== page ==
It's actually easier to work in crisis mode than it is to take control and responsibility. After all, when you're in the center of a bunch of activity it looks like, and it can feel like you must be very important. All these people are coming to you to look for direction. You must play a pivotal role. Or are all these interruptions and unexpected crisis a sign of something else? Perhaps these things are really a sign that you’ve forfeited your responsibility to take control of your time and your business and practice good time management skills.

If you’ve been operating this way for a while you’ve probably dug yourself a pretty big time management hole. You really don’t know what commitments you’ve made, what commitments you should make, what your next actions should be, and what your most important actions are. Consequently you spend your day shooting from the hip focusing more on low value activities than high value ones.

The only way to get out of a hole is to work your way out. For you this won’t be a quick fix that will instantly make up for the poor time management skills you’ve allowed yourself to develop, but you have to start somewhere. Pick one day even if it has to be a weekend and turn off your phone, don’t open your email, and shut your door to everyone and everything. Sit down and make a list of all your current commitments and the actions you need to take to fulfill those commitments. This list could be several pages so it’s probably a good idea if you start a new page for each main commitment and then list the actions to fulfill that commitment on that page.

At this point you don’t even need to worry about or think about organizing or prioritizing your lists. The purpose of this is activity to get you to actually identify all of your commitments. Don’t forget to include commitments you’ve made to organizations or associations. After you have a page for every commitment you can think of you may be surprised to see how you’ve allowed yourself to over extend. Now go through each commitment page and begin to estimate how much time each action would take and then how much time the entire commitment or project would take.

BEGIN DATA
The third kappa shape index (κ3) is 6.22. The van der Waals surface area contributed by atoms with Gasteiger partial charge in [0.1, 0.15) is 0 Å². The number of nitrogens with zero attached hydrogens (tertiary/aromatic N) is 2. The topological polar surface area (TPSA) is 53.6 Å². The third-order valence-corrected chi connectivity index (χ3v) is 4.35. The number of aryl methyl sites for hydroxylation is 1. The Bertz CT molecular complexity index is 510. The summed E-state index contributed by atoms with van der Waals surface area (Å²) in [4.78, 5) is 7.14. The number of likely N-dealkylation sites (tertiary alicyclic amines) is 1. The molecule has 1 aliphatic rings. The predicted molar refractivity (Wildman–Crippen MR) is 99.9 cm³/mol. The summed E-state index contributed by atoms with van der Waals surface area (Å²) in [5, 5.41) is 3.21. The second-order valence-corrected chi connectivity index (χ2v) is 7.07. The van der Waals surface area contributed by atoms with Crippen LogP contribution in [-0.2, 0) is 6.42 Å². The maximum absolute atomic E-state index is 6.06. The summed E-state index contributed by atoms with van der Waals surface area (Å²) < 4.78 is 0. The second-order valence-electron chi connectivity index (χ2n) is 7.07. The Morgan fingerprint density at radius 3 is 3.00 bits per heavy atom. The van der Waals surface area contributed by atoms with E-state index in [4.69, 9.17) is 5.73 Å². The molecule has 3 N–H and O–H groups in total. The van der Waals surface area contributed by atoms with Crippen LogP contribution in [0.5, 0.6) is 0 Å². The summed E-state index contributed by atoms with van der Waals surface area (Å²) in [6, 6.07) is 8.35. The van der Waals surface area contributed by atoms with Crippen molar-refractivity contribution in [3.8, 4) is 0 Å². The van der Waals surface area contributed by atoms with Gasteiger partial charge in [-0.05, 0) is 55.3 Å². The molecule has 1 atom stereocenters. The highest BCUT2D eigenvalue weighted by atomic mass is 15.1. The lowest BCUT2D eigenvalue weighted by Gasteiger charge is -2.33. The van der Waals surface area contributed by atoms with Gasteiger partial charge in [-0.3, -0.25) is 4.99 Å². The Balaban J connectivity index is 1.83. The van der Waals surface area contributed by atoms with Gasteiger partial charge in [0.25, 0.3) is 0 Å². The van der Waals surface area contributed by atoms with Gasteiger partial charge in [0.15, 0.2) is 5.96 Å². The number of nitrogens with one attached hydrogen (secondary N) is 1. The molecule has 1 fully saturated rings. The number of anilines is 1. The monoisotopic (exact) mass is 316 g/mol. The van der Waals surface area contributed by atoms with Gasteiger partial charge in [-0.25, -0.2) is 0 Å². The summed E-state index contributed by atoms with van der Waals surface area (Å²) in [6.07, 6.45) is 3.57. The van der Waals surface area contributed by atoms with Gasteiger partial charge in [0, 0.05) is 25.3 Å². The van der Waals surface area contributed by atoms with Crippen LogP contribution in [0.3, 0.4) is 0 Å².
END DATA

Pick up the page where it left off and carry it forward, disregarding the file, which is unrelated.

It’s only at this point that you can even begin to utilize some time management skills to regain control. Now that you realize the full magnitude of your commitments you can begin to make some time conscience efficiency and effectiveness decisions. Have you committed to things you shouldn’t have? If so, gracefully delegate or excuse yourself from these commitments. Don’t try to tackle everything at once that’s the kind of behavior that got you in trouble in the first place. Rather prioritize the actions you must take based on their relevance to what you want to accomplish. Commit to completing one to three actions each and every day. Make a commitment to yourself that your day doesn’t end until these one to three things are done. That way when you weaken and give in to the temptation to go back to your old fire fighting habits you’ll directly suffer the consequences because you’ll still have to finish those important things even if your day doesn’t end until 6:00 the next morning.

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